What Does the Delta Variant Look like in Kids?

The Delta variant has hugely impacted our communities. As of August 19th, more than 4.5 million children have contracted COVID-19. There are many unknowns surrounding COVID-19, but one thing we do know is that it is extremely contagious compared to other strains. If you think you or your child may have been exposed to COVID, visit AFC Urgent Care Bedford today for a test.

Delta Symptoms in Children

Scientists have said it is still too early to know for sure if there is a difference in symptoms between the Delta variant and the first strain. Cough and loss of smell are the two top reported symptoms, however, with fever, headache, runny nose, and sore throat close behind. In children and teenagers more recently, fever and cough are the two top symptoms.

Scientists have observed that the Delta variant is causing symptoms in children, whereas the original strain did not. Parents need to be aware of additional illnesses that COVID may cause. For example, multisystem inflammatory syndrome has been seen in many children several weeks after catching COVID.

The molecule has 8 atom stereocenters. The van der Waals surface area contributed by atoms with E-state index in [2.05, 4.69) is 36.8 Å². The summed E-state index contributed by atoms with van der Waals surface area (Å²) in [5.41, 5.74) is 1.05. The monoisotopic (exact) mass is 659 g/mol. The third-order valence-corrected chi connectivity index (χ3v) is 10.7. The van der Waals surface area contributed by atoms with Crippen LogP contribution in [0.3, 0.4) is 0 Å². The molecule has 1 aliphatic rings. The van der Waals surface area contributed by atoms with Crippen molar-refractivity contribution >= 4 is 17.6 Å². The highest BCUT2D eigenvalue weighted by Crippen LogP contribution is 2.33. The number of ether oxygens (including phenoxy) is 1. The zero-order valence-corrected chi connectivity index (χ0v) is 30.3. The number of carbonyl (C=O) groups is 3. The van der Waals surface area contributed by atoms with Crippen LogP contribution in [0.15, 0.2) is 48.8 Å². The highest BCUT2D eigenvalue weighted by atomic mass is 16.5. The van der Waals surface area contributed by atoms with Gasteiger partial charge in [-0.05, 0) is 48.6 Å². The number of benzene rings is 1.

Symptoms of MIS-C include:

  • Bloodshot eyes
  • Abdominal pain
  • Chest tightness
  • Exhaustion
  • Headache
  • Neck pain
  • Rash
  • Vomiting

When to Get Tested

If your child is showing any signs of an upper respiratory infection, they should get tested. Additionally, if they show any of the symptoms mentioned for MIS-C, you should get them in with their pediatrician right away.

If your child tests positive for COVID but does not need hospitalization, they should be quarantined until they no longer have symptoms. Be sure to monitor your child’s symptoms and look out for breathing problems, fluid intake, and general appearance. Keep windows open for airflow. If your child just seems to be “off,” that is a good enough reason to take them to the doctors.

COVID Vaccine & Children

At this time, there is no approval for a COVID vaccine for children under 12. If your child is over 12, they should be vaccinated as soon as possible. As of August 23rd, the Pfizer vaccine has received FDA approval after being approved for emergency use only. This is a huge milestone for anyone 16 years and older.

Clinical trials are still underway for children under 12 to know what the proper dosage should be and whether or not they’re safe. It’s expected that emergency use of the vaccine for those 12 and under will be approved in the Fall or Winter after completing these trials. Right now, the most effective method is general prevention with masks, social distancing, and staying home when you’re sick.